As a woman who has managed to stumble her way into the gaming world, I’ve seen the advent of the home gaming system, the height of coin-op arcades, the first forays into home computing and the beginning of the internet. Technology has blazed ahead at breakneck pace ever since. The only things that seem to be dragging along are the perceptions of females as gamers and as professionals within the game development industry. We continue to struggle to this day to define who we are in that world and are discovering ourselves to be a diverse and diaphanous demographic.
Perhaps I have a unique perspective, having been raised on gaming from its inception. I don’t recall ever being told I couldn’t play because I was a girl. Instead, I put up with the usual little sister stigma and forced myself into everything my older brother was doing, be it reading his comic books and novels, muscling in on his Dungeons and Dragons games, or stealing time on his computer. The Atari was thankfully a family item from the start, and I spent much of my time flipping the score on Pitfall or Asteroids. My childhood was spent as a tomboy, relatively untouched by the gender issue.
In my twenties, my weekends usually found me at some friend’s LAN party. We’d lug mid-tower CPUs and antiquated CRT monitors to someone’s overly cramped, badly ventilated apartment to spend a night drinking “swill” (which was really canned Nestea) and playing. I was often the only female in attendance. On rare occasion, a gaming troglodyte would enter into our group and remark on the “cute girl” that was going to attempt to play along. I wouldn’t be honest if I didn’t say the cries of anguish over being killed or beaten by a girl weren’t enjoyable.
But it wasn’t until I made the decision to attend a tech school that I realized how sheltered I had been from the traditional bias toward women in technology. I was one of three to five women attending out of about 200 students. For the first time, I felt I was an oddity wandering the halls in this predominantly male school. For the first time, I felt intimidated based on gender alone. Most importantly, no one was encouraging gaming or animation as a real career option, in any capacity.
As such, I’d say that my career in gaming began as a happy accident. While I had gone to school with the intentions of attaining a degree in multimedia, things just hadn’t fallen my way. After leaving school, I created a small web design company and began writing, on the side, for a small fan site called Aerynth Atheneaum for the MMOG, Shadowbane. It wasn’t until I became involved more deeply in the Shadowbane community that things began to look up. I made a few waves as a female author, and when the site manager of Shadowbane Vault, Chris Mancil, was hired by Ubi Soft to become Shadowbane‘s Community Manager, he offered me his former job. I spent my time working to cultivate my little corner of the community, while occasionally interjecting on behalf of other female gamers.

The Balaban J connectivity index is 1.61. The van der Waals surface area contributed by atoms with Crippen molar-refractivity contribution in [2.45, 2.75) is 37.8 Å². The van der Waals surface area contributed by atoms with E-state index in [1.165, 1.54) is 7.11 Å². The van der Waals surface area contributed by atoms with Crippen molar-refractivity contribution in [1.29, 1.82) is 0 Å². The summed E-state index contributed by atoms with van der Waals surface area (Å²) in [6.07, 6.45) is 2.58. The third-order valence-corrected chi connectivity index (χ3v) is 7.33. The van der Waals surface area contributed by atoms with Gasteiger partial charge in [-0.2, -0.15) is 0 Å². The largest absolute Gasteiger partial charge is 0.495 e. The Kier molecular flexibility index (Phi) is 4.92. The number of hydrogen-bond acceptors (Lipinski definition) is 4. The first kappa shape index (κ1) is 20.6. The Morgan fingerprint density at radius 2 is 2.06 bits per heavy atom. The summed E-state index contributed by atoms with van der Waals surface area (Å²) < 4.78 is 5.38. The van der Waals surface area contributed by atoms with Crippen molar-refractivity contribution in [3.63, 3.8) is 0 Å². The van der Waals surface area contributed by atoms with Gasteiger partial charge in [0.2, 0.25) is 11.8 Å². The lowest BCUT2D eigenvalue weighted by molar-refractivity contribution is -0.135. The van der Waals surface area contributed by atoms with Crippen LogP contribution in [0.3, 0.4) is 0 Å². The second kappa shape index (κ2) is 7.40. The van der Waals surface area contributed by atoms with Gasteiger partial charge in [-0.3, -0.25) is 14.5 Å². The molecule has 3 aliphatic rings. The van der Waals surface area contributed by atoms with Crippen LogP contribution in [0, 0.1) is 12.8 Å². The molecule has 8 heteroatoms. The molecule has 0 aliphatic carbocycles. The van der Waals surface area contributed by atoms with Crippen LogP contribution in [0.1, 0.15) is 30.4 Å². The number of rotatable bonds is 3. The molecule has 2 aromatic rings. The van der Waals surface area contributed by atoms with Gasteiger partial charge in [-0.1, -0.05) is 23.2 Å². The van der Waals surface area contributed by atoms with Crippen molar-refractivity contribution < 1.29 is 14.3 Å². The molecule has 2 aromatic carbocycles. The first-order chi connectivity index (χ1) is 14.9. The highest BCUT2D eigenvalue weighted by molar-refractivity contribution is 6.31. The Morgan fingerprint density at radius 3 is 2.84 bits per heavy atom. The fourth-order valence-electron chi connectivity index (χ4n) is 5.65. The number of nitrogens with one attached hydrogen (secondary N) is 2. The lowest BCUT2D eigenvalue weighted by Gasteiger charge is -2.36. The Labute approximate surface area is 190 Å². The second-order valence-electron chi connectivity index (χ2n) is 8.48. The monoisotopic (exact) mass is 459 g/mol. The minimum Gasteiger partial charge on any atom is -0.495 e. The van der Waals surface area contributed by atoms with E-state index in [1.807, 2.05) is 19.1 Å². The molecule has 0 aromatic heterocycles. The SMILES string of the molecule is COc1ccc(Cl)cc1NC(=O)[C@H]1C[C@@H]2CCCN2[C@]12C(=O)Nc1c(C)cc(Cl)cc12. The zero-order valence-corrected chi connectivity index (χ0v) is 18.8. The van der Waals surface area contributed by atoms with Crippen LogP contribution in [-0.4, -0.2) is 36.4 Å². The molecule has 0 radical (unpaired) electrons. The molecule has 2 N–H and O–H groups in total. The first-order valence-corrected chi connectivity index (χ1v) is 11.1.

From there, new avenues began to open up. Brady Games was venturing into the realm of MMOG strategy guides, and were starting off with Shadowbane. When Brady asked Chris Mancil for names, he gave them mine and my soon-to-be co-author John Henderson’s. Little did I know this would lead to two more book contracts with Brady Games for Artifact Entertainment’s Horizons and for Blizzard’s World of Warcraft. I believe I was the first female author Brady had ever worked with. But like all good things, it didn’t come easy.
Trying to juggle pregnancies and later, two small children, as well as my work was not as easy as they make it seem on television. While co-workers were ordering in pizza and sleeping late, I was juggling grocery shopping, diapering, feedings, gaming, writing and very limited amounts of sleep. It was as if I blinked and both of my children were walking despite the fact they were never far away from me by my desk. My co-workers were infinitely patient with me, but I grew more and more frustrated with attempting to handle working at home and taking care of a family.
After many years, I’ve returned to my community roots and work as the Assistant Community Manager of Shadowbane. Some would say I have been lucky, and I would agree. I’ve seen an evolution among the female gaming population. We once were a hidden demographic and we now find ourselves openly struggling to pronounce our existence without wielding a sledgehammer. We are daughters, sisters and mothers of all ages, types and interests.
I now have two daughters of my own. While I continue to make my way fumblingly through this strange world of gaming, I hope to instill in them the idea that they can in fact do anything they wish, even pursue a career in the game development industry. Some things have changed since I was a girl, working my way to carpal tunnel on an Atari controller. Some things still need to change when it comes to acknowledging women as gamers and developers in the industry we have grown up loving.
Danielle “Sachant” Vanderlip is currently the Assistant Community Manager for Shadowbane for Wolfpack Studios a Ubi Soft Company. She is also the Co-Author of the Official Brady Games Strategy Guides for Shadowbane, Horizons and World of Warcraft.